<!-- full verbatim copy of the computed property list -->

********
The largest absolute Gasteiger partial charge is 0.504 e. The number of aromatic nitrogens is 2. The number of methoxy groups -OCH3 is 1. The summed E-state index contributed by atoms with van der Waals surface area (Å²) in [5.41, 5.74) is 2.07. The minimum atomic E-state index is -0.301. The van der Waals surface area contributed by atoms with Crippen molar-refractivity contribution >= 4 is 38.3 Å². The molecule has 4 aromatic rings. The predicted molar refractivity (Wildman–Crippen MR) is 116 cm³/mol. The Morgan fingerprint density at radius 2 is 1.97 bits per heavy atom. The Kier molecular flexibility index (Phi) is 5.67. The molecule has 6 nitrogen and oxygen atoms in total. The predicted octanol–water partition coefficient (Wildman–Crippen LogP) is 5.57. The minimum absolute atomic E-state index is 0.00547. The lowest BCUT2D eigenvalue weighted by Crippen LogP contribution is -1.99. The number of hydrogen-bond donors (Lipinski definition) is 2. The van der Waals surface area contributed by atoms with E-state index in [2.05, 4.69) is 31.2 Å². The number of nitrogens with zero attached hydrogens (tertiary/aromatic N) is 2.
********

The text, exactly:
The largest absolute Gasteiger partial charge is 0.504 e. The number of aromatic nitrogens is 2. The number of methoxy groups -OCH3 is 1. The summed E-state index contributed by atoms with van der Waals surface area (Å²) in [5.41, 5.74) is 2.07. The minimum atomic E-state index is -0.301. The van der Waals surface area contributed by atoms with Crippen molar-refractivity contribution >= 4 is 38.3 Å². The molecule has 4 aromatic rings. The predicted molar refractivity (Wildman–Crippen MR) is 116 cm³/mol. The Morgan fingerprint density at radius 2 is 1.97 bits per heavy atom. The Kier molecular flexibility index (Phi) is 5.67. The molecule has 6 nitrogen and oxygen atoms in total. The predicted octanol–water partition coefficient (Wildman–Crippen LogP) is 5.57. The minimum absolute atomic E-state index is 0.00547. The lowest BCUT2D eigenvalue weighted by Crippen LogP contribution is -1.99. The number of hydrogen-bond donors (Lipinski definition) is 2. The van der Waals surface area contributed by atoms with E-state index in [2.05, 4.69) is 31.2 Å². The number of nitrogens with zero attached hydrogens (tertiary/aromatic N) is 2.